Sunday Service – April 26, 2020

 

During my last semester at seminary, I took a course on Environmental Ethics. I wasn’t quite sure what to expect when I registered for the class, but the course sounded interesting, and I really liked the professor. I learned a lot throughout the course lectures, assigned readings, and class discussions. And several key ideas and concepts that I was exposed to during that course, have had a major impact on me and how I see the world.

One of those concepts that has stuck with me is known as plant blindness. It’s the cognitive bias that keeps one from seeing or noticing plants in one’s environment. Elisabeth Schussler and James Wandersee, two botanists and biology educators, noticed this widespread tendency, and in 1998, they coined the term “plant blindness.”

I remember being shocked by the reality of plant blindness in my own life, as soon as I learned it in class, because I often didn’t notice or see the plant life all around me. For a large part of the year, I lived in a sea of green on the plateau that is Sewanee. Many days I’d walk to class, immersed in the green plant life of trees, grass, and other vegetation, and it was common for me to not see them or notice them. I would notice people, buildings, the cars on the road, even the sidewalk, but the green that enveloped me wouldn’t even register.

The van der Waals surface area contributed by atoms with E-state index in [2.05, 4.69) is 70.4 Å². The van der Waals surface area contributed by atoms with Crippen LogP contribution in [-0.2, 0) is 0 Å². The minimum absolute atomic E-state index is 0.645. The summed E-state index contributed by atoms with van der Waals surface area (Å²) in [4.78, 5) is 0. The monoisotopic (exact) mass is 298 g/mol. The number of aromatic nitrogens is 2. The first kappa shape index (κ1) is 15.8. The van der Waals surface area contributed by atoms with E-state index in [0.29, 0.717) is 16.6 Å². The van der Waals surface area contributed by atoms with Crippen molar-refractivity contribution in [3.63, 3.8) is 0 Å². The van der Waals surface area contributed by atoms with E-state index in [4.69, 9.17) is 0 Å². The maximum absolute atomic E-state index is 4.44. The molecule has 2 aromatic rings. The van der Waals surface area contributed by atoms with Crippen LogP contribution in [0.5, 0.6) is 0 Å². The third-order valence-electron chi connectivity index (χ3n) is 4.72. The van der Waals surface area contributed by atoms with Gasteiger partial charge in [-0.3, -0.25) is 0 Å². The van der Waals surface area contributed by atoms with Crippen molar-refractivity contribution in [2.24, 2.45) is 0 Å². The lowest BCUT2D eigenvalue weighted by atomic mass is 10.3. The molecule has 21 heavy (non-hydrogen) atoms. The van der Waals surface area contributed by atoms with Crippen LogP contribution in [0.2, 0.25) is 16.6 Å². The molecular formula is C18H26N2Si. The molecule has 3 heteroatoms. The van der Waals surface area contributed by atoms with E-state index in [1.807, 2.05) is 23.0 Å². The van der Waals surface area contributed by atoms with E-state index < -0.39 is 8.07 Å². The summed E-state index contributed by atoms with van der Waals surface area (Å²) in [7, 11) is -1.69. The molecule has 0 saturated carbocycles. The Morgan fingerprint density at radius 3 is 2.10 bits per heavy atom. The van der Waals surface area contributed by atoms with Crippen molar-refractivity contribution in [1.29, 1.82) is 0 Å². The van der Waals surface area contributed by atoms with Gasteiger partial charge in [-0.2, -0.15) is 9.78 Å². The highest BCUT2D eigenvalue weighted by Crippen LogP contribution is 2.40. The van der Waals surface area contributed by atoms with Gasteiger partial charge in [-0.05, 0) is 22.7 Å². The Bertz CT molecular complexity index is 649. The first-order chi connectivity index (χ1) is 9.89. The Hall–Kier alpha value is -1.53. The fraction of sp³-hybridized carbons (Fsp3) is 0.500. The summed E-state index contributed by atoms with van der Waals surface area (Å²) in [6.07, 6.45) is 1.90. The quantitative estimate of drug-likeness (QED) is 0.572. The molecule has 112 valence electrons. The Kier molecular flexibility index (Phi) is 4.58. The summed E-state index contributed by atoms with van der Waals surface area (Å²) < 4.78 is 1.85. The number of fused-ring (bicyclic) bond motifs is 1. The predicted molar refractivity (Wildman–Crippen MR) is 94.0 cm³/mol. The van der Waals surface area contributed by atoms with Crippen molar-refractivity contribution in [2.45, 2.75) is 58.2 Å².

Life surged all around me in every shade of the color green, and I often didn’t see it. I didn’t notice it. And this tendency of mine to be blind to life around me, has me thinking of the two disciples on the road to Emmaus in Luke’s Gospel. Like you and me, who often walk blindly past the green life around us, they failed to see the risen life of Jesus present with them.

We aren’t told the reason they can’t see Jesus. Luke only says that “their eyes were kept from recognizing him.” We aren’t told the specific reason, but it’s easy to imagine their difficulty. They had hoped Jesus would overthrow the Roman occupation and restore Israel. They weren’t expecting Jesus to die at the hands of the Romans. Now, they are sad. Their hopes have been dashed. And even though Jesus told his disciples that he’d die and rise again, the disciples didn’t understand what he was talking about, and certainly weren’t expecting to see the resurrected Jesus. We may not know the specific reason they couldn’t recognize Jesus in their midst, but surely you and I can identify with their struggle.

During these Great Fifty days of celebrating the Resurrection of Christ, it’s good for each of us to examine the reasons that make it hard for us to recognize the risen Jesus in our midst. And I believe one of the main reasons is the same reason it was hard for the two disciples on the road to Emmaus: the resurrection is unexpected.

The resurrection doesn’t make sense in how we normally understand reality. It doesn’t fit. Things live and die. That’s it. It doesn’t make sense that Jesus dies, lives, and will never die again. That goes against how we expect things to go in the universe.

Some people think that the resurrection is hard to believe today because we are more modern and scientific than the people in Jesus’ day. But I’m not so sure about that. I think it was just as incredulous in Jesus’ day as it is today in our time.